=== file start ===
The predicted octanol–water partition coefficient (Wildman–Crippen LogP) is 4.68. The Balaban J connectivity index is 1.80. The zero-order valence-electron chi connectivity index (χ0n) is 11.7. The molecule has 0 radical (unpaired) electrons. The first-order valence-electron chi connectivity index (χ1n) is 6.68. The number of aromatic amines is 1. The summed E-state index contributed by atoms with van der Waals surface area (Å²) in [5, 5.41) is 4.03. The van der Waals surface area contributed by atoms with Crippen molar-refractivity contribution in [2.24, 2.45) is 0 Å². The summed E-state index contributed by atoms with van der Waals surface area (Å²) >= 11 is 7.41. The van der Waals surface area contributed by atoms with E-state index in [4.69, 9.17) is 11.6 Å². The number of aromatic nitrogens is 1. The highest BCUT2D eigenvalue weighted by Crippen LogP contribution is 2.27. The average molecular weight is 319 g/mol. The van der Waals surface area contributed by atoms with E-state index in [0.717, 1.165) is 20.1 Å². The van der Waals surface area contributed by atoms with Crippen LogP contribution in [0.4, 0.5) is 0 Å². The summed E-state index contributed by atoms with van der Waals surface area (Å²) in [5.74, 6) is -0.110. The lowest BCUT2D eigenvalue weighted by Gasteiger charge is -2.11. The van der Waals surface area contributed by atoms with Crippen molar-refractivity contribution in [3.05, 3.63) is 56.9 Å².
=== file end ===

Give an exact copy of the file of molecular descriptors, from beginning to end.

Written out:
The predicted octanol–water partition coefficient (Wildman–Crippen LogP) is 4.68. The Balaban J connectivity index is 1.80. The zero-order valence-electron chi connectivity index (χ0n) is 11.7. The molecule has 0 radical (unpaired) electrons. The first-order valence-electron chi connectivity index (χ1n) is 6.68. The number of aromatic amines is 1. The summed E-state index contributed by atoms with van der Waals surface area (Å²) in [5, 5.41) is 4.03. The van der Waals surface area contributed by atoms with Crippen molar-refractivity contribution in [2.24, 2.45) is 0 Å². The summed E-state index contributed by atoms with van der Waals surface area (Å²) >= 11 is 7.41. The van der Waals surface area contributed by atoms with E-state index in [4.69, 9.17) is 11.6 Å². The number of aromatic nitrogens is 1. The highest BCUT2D eigenvalue weighted by Crippen LogP contribution is 2.27. The average molecular weight is 319 g/mol. The van der Waals surface area contributed by atoms with E-state index in [0.717, 1.165) is 20.1 Å². The van der Waals surface area contributed by atoms with Crippen LogP contribution in [0.4, 0.5) is 0 Å². The summed E-state index contributed by atoms with van der Waals surface area (Å²) in [5.74, 6) is -0.110. The lowest BCUT2D eigenvalue weighted by Gasteiger charge is -2.11. The van der Waals surface area contributed by atoms with Crippen molar-refractivity contribution in [3.05, 3.63) is 56.9 Å².